One of the best tools for someone new to real estate is social media, especially if that person has a strong social media presence that they can leverage.
“It’s a surefire way to at least get a head start in real estate,” Teelin said. “And a lot of people coming in are younger and have grown up on social media, so that’s to their advantage for sure.”
Brooke Wills said the idea of going into real estate never crossed her mind until her boyfriend offered it to her. He owns two rental properties that Wills had managed for him. He was impressed with the work she did and believed she would have a knack for real estate.
“He said, ‘Come on, I’ll pay to take your course,'” Wills said. “Honestly, I wasn’t really into it at first, but I’m so glad I took the course and did it because I love being a real estate agent.”
She spent a year working on her real estate license while working full time as a teacher’s assistant. Whenever she had free time or a day off, she cut back on her online classes. It was the last thing she expected to do. The 25-year-old had studied human development at university and planned to go into social work before starting work in a series of child care centres. She had also considered returning to school to become a teacher.
After getting his license, Wills started with Century 21 Galloway Realty. In 2021, she made over $4 million in sales, placing her among the few dozen Century 21 agents in New York State. She said she found many clients through an extensive network of friends and family as well as social media.
Wills also made a point of learning as much about the real estate industry as possible, taking as many training courses offered by Century 21 as possible. Beyond that, she said she worked hard to prospect new clients through social media and networking. Persistence also helped. Wills stayed in touch with some clients for over a year before finally putting their home up for sale.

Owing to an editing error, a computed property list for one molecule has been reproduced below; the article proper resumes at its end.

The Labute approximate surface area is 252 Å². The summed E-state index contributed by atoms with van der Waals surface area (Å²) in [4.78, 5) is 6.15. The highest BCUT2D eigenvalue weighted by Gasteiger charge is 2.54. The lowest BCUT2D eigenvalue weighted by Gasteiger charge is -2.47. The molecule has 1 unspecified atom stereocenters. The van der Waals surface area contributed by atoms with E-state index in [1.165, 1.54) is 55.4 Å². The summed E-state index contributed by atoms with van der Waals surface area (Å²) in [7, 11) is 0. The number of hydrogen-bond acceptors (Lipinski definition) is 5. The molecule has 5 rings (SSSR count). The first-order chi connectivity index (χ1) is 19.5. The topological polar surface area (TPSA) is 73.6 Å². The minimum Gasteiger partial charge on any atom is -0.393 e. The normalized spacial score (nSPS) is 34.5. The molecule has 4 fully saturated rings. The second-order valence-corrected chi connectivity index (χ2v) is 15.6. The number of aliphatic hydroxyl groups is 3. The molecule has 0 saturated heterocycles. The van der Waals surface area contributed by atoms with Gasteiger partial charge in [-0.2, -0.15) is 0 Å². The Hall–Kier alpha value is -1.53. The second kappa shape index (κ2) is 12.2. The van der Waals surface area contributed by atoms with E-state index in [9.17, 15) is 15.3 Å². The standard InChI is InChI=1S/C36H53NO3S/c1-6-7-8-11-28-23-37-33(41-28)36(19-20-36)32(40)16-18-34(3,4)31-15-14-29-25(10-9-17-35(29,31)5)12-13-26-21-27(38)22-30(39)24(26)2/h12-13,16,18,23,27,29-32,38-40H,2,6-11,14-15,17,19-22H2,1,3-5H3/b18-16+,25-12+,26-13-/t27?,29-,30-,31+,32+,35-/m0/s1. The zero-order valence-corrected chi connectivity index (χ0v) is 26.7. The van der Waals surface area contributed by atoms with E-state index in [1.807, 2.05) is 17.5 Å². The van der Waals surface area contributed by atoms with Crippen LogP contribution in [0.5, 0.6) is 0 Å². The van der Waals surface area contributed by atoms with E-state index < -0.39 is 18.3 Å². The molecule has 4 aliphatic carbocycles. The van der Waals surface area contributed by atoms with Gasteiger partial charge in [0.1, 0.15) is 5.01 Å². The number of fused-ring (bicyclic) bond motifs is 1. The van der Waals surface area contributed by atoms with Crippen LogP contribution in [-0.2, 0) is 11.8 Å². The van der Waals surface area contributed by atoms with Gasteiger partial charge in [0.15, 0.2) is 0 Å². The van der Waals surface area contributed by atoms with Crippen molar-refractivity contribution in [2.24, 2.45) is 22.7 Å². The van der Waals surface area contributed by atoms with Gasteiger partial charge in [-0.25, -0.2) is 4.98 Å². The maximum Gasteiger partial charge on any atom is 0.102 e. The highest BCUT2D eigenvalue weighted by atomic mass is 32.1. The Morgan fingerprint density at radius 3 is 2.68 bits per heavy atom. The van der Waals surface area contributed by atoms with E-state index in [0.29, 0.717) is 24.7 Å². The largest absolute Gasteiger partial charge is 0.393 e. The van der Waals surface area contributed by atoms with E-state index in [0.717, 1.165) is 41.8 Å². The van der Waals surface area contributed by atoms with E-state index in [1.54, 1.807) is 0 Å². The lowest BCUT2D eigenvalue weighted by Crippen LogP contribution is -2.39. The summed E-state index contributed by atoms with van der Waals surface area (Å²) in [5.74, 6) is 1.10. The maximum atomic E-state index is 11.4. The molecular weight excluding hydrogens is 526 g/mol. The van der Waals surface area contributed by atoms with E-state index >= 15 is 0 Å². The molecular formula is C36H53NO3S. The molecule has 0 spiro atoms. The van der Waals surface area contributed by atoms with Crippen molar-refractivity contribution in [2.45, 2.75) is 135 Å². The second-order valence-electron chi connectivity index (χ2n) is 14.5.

“You can’t just sit back and hope business comes your way,” she explained. “It doesn’t work that way and a lot of people think it does.”
Beckwith agrees that real estate agents, especially new agents, need to be motivated and disciplined to be successful. She said the booming real estate market has fueled the perception that it is easy to pursue a career as an agent.
“I hate to say it, but once this breaks out and things stabilize a bit more, there will be people leaving the industry,” she said. “Unfortunately there is a huge failure rate, but I think that’s true for any sales job.”
Beckwith said whether or not a new agent is successful over the long term doesn’t depend so much on how the real estate market changes, but rather on the individual agent and their willingness to put in the effort to grow their business.
Sitting around and waiting for referrals won’t be enough, she says. New agents need to make connections and take advantage of available opportunities, like learning from the best agents. They must constantly work to promote the listings they have and generate new business.
“These are the agents who will succeed,” Beckwith said. “Agents who are just waiting for the phone to ring won’t.”